After the long and arduous summer months and initial opening games, Kentucky is set to play host to Louisville in Commonwealth Stadium in a short matter of hours. Charlie Strong, Teddy Bridgewater, and the remaining Cardinals enter this match-up as heavy favorites over Mark Stoops and the Cats, but as they say, it’s a rivalry game and anything could happen. Both teams enter the game on high notes; Louisville is coming off two thrashings of over-matched opponents while Kentucky is coming off a blow-out victory over the also over-matched Miami Redhawks. However, while both teams enter on high notes, the overall series has favored the Cardinals in recent years as they’ve taken the past two contests. The two teams, who must hear about what the other team is doing ever so frequently, certainly know the other’s schemes by now. However, some fans may not be so familiar with the Cards and their looks. Given this, I went back and examined their offense and defense to see what makes them click.
Everyone’s well aware of the high-powered offense led by Heisman candidate, Teddy Bridgewater. Louisville fans just won’t let us forget now will they? However, credit where it’s due, the Cardinals have one of the nation’s best offensive units for numerous reasons. They have serious weapons at running back (though the national rankings don’t show it), many talented wide receivers in addition to the junior quarterback. While the basic stats are fine in their own right, they don’t tell the formations or where they like to throw and rush. Fortunately, I was able to re-watch the Louisville-Ohio game to see just that. The passing zones in the below chart can be explained by following this link. The line of scrimmage in the link is at the 30-yard line and can be adjusted accordingly to different starting points.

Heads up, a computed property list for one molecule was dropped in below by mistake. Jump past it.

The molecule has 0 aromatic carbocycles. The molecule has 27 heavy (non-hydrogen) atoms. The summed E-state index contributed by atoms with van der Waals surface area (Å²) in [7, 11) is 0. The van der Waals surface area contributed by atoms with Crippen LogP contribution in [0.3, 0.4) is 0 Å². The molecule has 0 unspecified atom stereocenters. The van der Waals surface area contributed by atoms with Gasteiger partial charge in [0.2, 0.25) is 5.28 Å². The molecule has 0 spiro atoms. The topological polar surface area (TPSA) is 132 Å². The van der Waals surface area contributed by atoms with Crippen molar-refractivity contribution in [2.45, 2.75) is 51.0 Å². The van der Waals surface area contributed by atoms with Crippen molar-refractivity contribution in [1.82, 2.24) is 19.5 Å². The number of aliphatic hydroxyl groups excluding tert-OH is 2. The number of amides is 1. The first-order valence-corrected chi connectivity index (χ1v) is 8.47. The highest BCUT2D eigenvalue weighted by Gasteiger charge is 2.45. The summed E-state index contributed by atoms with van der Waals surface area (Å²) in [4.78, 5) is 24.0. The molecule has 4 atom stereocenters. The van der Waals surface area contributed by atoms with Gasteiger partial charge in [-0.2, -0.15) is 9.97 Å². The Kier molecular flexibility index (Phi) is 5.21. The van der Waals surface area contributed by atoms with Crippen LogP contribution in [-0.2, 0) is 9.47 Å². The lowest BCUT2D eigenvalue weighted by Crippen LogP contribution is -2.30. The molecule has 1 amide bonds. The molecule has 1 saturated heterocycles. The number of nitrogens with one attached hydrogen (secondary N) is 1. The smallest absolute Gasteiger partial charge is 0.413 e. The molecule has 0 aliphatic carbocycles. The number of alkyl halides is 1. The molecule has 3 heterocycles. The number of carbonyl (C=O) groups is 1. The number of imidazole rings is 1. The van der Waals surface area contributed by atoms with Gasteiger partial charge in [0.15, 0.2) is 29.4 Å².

First, these are only the stats from Teddy Bridgewater in the Ohio game. I choose not to include the EKU game as FBS opponents rarely provide meaningful stats. Sure, three quarters aren’t exactly the best sample, but then again, neither are two games. If you’re unsure about what you see, fret not, it’s simple to understand. From this game, Bridgewater loves to spread the field, particularly 10+ yards down the field. Of his 28 passes against Ohio, 13 were attempted 10-yards down the field, 10 of those were completions. I want to point out, in particular, his fondness of attacking zones 6 and 8, or the sidelines 10+ yards from the line of scrimmage. This area deep in the secondary is a favorite for Bridgewater and a weakness for Kentucky. Because of this, Louisville will have a huge advantage on this side of the ball come Saturday.
The stats from Louisville’s first game are certainly impressive regardless of competition. However it’ll be interesting to see how they handle the two quarterback, sometimes rush-happy, sometimes pass-happy Air Raid offense. Other than a handful of drives against Western, Kentucky really hasn’t had much issue moving the ball this season. Of course, Louisville’s defense is different from Kentucky’s previous two opponents as they are a very blitz happy team. From my observations, the Cardinal defense brought 5 or more people on blitzes 41% of the time against Ohio. Compare this to Mark Stoops’ defense from last season at Florida State which only rushed 5+ people on 15% of defensive plays. Granted, I only observed the Ohio game, but this is seemingly a trend under Charlie Strong’s leadership. I’m unsure as to what offensive scheme’s we’ll be seeing from Kentucky for a number of reasons, but I have a feeling screens and draws will be common with Louisville’s pressure.